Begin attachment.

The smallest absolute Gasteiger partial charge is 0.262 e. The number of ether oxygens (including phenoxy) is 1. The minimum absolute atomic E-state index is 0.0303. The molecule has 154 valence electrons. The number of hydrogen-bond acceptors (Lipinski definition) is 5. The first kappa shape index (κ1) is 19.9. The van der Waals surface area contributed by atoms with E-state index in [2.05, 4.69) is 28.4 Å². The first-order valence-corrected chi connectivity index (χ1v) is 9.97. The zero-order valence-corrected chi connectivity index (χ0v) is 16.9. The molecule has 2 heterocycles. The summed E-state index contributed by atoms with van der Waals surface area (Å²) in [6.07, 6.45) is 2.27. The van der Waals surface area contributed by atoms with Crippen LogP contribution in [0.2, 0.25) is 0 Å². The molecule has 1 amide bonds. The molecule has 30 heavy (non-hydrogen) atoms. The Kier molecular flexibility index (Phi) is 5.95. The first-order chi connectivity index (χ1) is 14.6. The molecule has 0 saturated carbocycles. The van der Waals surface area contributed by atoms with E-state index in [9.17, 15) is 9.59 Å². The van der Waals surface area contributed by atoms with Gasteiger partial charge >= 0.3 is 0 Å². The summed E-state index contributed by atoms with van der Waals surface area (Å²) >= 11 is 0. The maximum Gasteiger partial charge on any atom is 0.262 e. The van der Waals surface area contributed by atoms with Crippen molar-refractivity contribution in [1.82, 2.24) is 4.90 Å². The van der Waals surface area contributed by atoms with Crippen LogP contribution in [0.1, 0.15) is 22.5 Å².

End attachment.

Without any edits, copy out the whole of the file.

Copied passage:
The smallest absolute Gasteiger partial charge is 0.262 e. The number of ether oxygens (including phenoxy) is 1. The minimum absolute atomic E-state index is 0.0303. The molecule has 154 valence electrons. The number of hydrogen-bond acceptors (Lipinski definition) is 5. The first kappa shape index (κ1) is 19.9. The van der Waals surface area contributed by atoms with E-state index in [2.05, 4.69) is 28.4 Å². The first-order valence-corrected chi connectivity index (χ1v) is 9.97. The zero-order valence-corrected chi connectivity index (χ0v) is 16.9. The molecule has 2 heterocycles. The summed E-state index contributed by atoms with van der Waals surface area (Å²) in [6.07, 6.45) is 2.27. The van der Waals surface area contributed by atoms with Crippen LogP contribution in [0.2, 0.25) is 0 Å². The molecule has 1 amide bonds. The molecule has 30 heavy (non-hydrogen) atoms. The Kier molecular flexibility index (Phi) is 5.95. The first-order chi connectivity index (χ1) is 14.6. The molecule has 0 saturated carbocycles. The van der Waals surface area contributed by atoms with E-state index in [9.17, 15) is 9.59 Å². The van der Waals surface area contributed by atoms with Gasteiger partial charge >= 0.3 is 0 Å². The summed E-state index contributed by atoms with van der Waals surface area (Å²) >= 11 is 0. The maximum Gasteiger partial charge on any atom is 0.262 e. The van der Waals surface area contributed by atoms with Crippen molar-refractivity contribution in [1.82, 2.24) is 4.90 Å². The van der Waals surface area contributed by atoms with Crippen LogP contribution in [0.1, 0.15) is 22.5 Å².